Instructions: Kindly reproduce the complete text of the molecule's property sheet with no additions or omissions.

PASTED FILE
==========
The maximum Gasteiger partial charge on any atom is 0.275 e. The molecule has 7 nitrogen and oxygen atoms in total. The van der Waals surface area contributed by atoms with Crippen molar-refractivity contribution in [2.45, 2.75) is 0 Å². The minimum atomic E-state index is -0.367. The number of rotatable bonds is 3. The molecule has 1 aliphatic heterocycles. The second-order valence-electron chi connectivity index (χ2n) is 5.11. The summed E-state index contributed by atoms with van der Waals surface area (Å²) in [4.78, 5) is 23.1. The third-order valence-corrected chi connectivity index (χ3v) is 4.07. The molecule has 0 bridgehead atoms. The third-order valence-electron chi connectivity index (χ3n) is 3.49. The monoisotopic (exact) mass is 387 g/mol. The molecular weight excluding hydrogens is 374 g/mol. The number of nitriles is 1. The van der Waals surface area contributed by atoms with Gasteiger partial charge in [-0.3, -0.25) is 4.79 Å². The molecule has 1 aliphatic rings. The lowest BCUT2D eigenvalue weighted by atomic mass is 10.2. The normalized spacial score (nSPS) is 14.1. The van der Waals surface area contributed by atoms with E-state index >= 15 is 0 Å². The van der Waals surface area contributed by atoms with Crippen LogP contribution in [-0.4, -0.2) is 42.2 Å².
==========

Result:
The maximum Gasteiger partial charge on any atom is 0.275 e. The molecule has 7 nitrogen and oxygen atoms in total. The van der Waals surface area contributed by atoms with Crippen molar-refractivity contribution in [2.45, 2.75) is 0 Å². The minimum atomic E-state index is -0.367. The number of rotatable bonds is 3. The molecule has 1 aliphatic heterocycles. The second-order valence-electron chi connectivity index (χ2n) is 5.11. The summed E-state index contributed by atoms with van der Waals surface area (Å²) in [4.78, 5) is 23.1. The third-order valence-corrected chi connectivity index (χ3v) is 4.07. The molecule has 0 bridgehead atoms. The third-order valence-electron chi connectivity index (χ3n) is 3.49. The monoisotopic (exact) mass is 387 g/mol. The molecular weight excluding hydrogens is 374 g/mol. The number of nitriles is 1. The van der Waals surface area contributed by atoms with Gasteiger partial charge in [-0.3, -0.25) is 4.79 Å². The molecule has 1 aliphatic rings. The lowest BCUT2D eigenvalue weighted by atomic mass is 10.2. The normalized spacial score (nSPS) is 14.1. The van der Waals surface area contributed by atoms with E-state index >= 15 is 0 Å². The van der Waals surface area contributed by atoms with Crippen LogP contribution in [-0.4, -0.2) is 42.2 Å².